Why smoking weed isn't going to protect you from COVID-19

Published May 30, 2020 11:00 a.m. ET
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It’s been in headlines all over the world, as there is a handful of researchers who seem to have discovered some incredibly promising effects in clinical trials where cannabis oil was used as a preventative for the coronavirus. This is great news, as with each coronavirus update comes more fear for what the future might bring, which means that any amount of hope is being celebrated as a potential victory. However, it is important to recognize how and why they came to this conclusion because many people are taking the wrong message away from their statement.

The research

There are a couple of bold claims that have been made by cannabis enthusiasts since the news broke to the world, and they include the idea that smoking weed could somehow prevent the coronavirus, and that cannabis is a potential cure for the disease. These two statements might sound very similar, but in reality, the delivery method is much different, which is very likely to have an effect on the outcome of a person who attempts to use smoking weed as a way to protect themselves against COVID-19.

The study that so many people and news agencies are referring to was done at the University of Lethbridge, an esteemed Canadian school of scientific research and their findings are quite intriguing, but the way they got to their conclusion is essential. For this research, participants were given various doses of cannabinoids through various methods, including inhalation and oral, and in total over 400 strains were used in the process.

It seems that so far, at least 12 of those strains when taken orally, may be effective at blocking viruses from infecting a person, but this research didn’t start with the introduction of this latest pandemic, and it hasn’t been tested with COVID-19 specifically. In fact, this database has been in the works over the course of several years, so even though this finding sounds exciting, the ability to block one virus doesn’t necessarily mean that it will be effective at preventing the coronavirus from spreading.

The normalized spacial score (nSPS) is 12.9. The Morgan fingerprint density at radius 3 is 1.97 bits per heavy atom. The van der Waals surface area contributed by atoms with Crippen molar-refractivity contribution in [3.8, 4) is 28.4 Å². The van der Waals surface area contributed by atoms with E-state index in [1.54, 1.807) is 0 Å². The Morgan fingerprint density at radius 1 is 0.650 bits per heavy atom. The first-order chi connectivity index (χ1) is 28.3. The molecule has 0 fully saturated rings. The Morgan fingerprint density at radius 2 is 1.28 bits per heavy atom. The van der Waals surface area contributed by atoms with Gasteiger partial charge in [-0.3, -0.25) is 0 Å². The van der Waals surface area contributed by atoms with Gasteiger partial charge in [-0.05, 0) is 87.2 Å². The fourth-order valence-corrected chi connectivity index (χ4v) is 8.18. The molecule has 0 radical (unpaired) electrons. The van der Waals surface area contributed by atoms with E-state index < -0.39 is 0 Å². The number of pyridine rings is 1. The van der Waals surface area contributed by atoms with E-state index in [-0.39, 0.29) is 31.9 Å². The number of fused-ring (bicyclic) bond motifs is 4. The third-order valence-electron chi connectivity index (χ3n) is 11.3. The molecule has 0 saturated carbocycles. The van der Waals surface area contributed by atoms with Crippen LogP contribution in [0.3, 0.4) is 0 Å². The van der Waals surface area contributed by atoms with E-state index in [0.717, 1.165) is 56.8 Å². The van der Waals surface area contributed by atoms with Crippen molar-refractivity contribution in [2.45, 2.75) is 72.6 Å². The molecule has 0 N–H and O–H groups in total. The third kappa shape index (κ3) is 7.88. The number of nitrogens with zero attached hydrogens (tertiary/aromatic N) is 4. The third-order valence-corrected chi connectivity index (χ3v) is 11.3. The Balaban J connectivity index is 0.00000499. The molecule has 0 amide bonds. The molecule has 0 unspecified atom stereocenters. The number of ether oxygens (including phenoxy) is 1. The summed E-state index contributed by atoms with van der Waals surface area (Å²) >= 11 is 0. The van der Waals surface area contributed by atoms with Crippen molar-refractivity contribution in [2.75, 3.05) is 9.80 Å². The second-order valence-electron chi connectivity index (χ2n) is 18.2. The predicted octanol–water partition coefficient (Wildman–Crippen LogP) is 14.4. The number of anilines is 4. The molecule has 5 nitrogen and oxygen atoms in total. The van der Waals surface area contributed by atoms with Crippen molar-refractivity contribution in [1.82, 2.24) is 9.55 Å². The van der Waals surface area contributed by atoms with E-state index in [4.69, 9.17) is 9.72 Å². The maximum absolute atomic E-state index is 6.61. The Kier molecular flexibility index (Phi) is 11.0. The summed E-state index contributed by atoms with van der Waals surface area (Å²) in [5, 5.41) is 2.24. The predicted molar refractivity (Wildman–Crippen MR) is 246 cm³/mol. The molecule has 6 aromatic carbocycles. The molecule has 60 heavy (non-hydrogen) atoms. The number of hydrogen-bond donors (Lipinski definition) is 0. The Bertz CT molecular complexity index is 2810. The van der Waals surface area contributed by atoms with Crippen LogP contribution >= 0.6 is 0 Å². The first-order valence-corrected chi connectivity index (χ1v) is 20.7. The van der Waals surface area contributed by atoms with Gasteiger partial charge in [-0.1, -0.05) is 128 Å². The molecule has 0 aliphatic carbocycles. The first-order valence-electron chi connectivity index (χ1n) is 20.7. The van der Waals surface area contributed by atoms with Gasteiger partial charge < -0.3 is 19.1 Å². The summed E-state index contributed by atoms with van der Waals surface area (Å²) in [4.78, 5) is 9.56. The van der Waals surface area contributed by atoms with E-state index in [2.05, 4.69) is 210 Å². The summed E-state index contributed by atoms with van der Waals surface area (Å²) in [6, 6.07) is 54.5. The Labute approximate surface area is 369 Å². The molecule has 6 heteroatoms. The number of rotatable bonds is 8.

What they found through trial and error is that through an oral method of consumption, participants' viral receptors were effectively coated in a layer of protection, which reduces the opportunity for a virus to invade the body. These receptors are found throughout the whole body, and that includes the respiratory system, which is how this virus spreads, but the majority are much deeper within, and that is likely why an oral method of consumption is most effective.

The second claim that smoking weed could reduce an individual's chance of contracting COVID-19, this came from a man named David Hockney, and it was based on a small study of pot smokers who fared better than their non-smoking counterparts, but since then, the evidence is growing against this idea. Though it certainly gained steam and even warranted an entire video on YouTube, it’s simply not fact.

The reality

The truth is that smoking anything can significantly reduce your ability to handle a contagious disease such as COVID-19 as it is spread through the respiratory system, which is a major part of the body that is adversely impacted by inhaling smoke. Now, this isn’t to say that it doesn’t have any effect or that it has any adverse impacts on a person’s chances of catching the coronavirus, but there simply isn’t enough proof to assume that it offers any real or reliable level of protection in this pandemic.

Clinical cannabis research looks promising for blocking COVID19

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